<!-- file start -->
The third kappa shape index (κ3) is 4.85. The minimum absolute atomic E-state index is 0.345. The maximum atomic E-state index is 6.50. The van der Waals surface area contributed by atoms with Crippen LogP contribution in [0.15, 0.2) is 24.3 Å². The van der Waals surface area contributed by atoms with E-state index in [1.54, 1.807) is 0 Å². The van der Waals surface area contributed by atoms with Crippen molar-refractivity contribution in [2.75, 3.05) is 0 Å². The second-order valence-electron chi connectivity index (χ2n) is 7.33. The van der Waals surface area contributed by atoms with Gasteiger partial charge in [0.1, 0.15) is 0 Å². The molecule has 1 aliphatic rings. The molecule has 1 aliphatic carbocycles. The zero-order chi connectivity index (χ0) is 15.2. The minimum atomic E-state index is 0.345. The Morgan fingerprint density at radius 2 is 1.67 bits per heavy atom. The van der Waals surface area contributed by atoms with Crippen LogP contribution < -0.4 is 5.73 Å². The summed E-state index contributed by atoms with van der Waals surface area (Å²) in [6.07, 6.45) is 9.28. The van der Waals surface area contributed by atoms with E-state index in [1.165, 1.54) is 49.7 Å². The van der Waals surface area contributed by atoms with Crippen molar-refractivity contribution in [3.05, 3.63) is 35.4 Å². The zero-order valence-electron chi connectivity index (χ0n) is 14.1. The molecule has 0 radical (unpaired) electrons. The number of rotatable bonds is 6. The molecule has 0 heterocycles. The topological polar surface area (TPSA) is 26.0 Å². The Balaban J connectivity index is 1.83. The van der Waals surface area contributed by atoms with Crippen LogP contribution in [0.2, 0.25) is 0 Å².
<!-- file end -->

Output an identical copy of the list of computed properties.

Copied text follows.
The third kappa shape index (κ3) is 4.85. The minimum absolute atomic E-state index is 0.345. The maximum atomic E-state index is 6.50. The van der Waals surface area contributed by atoms with Crippen LogP contribution in [0.15, 0.2) is 24.3 Å². The van der Waals surface area contributed by atoms with E-state index in [1.54, 1.807) is 0 Å². The van der Waals surface area contributed by atoms with Crippen molar-refractivity contribution in [2.75, 3.05) is 0 Å². The second-order valence-electron chi connectivity index (χ2n) is 7.33. The van der Waals surface area contributed by atoms with Gasteiger partial charge in [0.1, 0.15) is 0 Å². The molecule has 1 aliphatic rings. The molecule has 1 aliphatic carbocycles. The zero-order chi connectivity index (χ0) is 15.2. The minimum atomic E-state index is 0.345. The Morgan fingerprint density at radius 2 is 1.67 bits per heavy atom. The van der Waals surface area contributed by atoms with Crippen LogP contribution < -0.4 is 5.73 Å². The summed E-state index contributed by atoms with van der Waals surface area (Å²) in [6.07, 6.45) is 9.28. The van der Waals surface area contributed by atoms with E-state index in [1.165, 1.54) is 49.7 Å². The van der Waals surface area contributed by atoms with Crippen molar-refractivity contribution in [3.05, 3.63) is 35.4 Å². The zero-order valence-electron chi connectivity index (χ0n) is 14.1. The molecule has 0 radical (unpaired) electrons. The number of rotatable bonds is 6. The molecule has 0 heterocycles. The topological polar surface area (TPSA) is 26.0 Å². The Balaban J connectivity index is 1.83. The van der Waals surface area contributed by atoms with Crippen LogP contribution in [0.2, 0.25) is 0 Å².